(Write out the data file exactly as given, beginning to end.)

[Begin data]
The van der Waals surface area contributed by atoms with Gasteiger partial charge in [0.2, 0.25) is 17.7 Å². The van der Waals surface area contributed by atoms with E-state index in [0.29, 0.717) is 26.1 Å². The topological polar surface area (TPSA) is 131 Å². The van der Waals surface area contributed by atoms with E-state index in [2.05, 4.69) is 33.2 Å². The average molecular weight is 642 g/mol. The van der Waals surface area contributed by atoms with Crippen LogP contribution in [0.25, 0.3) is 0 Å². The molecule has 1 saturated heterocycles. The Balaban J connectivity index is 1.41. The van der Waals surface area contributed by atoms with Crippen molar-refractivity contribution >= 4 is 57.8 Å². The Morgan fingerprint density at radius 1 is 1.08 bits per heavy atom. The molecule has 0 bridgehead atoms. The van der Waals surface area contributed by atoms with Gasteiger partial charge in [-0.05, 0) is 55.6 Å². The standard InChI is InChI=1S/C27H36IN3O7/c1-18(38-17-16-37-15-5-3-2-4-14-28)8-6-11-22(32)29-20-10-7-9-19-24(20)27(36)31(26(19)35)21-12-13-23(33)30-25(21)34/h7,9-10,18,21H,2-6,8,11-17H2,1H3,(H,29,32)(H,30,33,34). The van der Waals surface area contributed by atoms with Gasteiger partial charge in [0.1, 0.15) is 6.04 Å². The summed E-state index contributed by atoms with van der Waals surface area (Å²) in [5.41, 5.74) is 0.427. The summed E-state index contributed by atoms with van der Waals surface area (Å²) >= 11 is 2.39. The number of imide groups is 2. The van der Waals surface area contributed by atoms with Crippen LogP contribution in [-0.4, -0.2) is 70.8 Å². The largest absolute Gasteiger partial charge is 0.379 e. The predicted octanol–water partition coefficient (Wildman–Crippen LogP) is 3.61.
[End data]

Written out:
The van der Waals surface area contributed by atoms with Gasteiger partial charge in [0.2, 0.25) is 17.7 Å². The van der Waals surface area contributed by atoms with E-state index in [0.29, 0.717) is 26.1 Å². The topological polar surface area (TPSA) is 131 Å². The van der Waals surface area contributed by atoms with E-state index in [2.05, 4.69) is 33.2 Å². The average molecular weight is 642 g/mol. The van der Waals surface area contributed by atoms with Crippen LogP contribution in [0.25, 0.3) is 0 Å². The molecule has 1 saturated heterocycles. The Balaban J connectivity index is 1.41. The van der Waals surface area contributed by atoms with Crippen molar-refractivity contribution >= 4 is 57.8 Å². The Morgan fingerprint density at radius 1 is 1.08 bits per heavy atom. The molecule has 0 bridgehead atoms. The van der Waals surface area contributed by atoms with Gasteiger partial charge in [-0.05, 0) is 55.6 Å². The standard InChI is InChI=1S/C27H36IN3O7/c1-18(38-17-16-37-15-5-3-2-4-14-28)8-6-11-22(32)29-20-10-7-9-19-24(20)27(36)31(26(19)35)21-12-13-23(33)30-25(21)34/h7,9-10,18,21H,2-6,8,11-17H2,1H3,(H,29,32)(H,30,33,34). The van der Waals surface area contributed by atoms with Gasteiger partial charge in [0.1, 0.15) is 6.04 Å². The summed E-state index contributed by atoms with van der Waals surface area (Å²) in [5.41, 5.74) is 0.427. The summed E-state index contributed by atoms with van der Waals surface area (Å²) >= 11 is 2.39. The number of imide groups is 2. The van der Waals surface area contributed by atoms with Crippen LogP contribution in [-0.4, -0.2) is 70.8 Å². The largest absolute Gasteiger partial charge is 0.379 e. The predicted octanol–water partition coefficient (Wildman–Crippen LogP) is 3.61.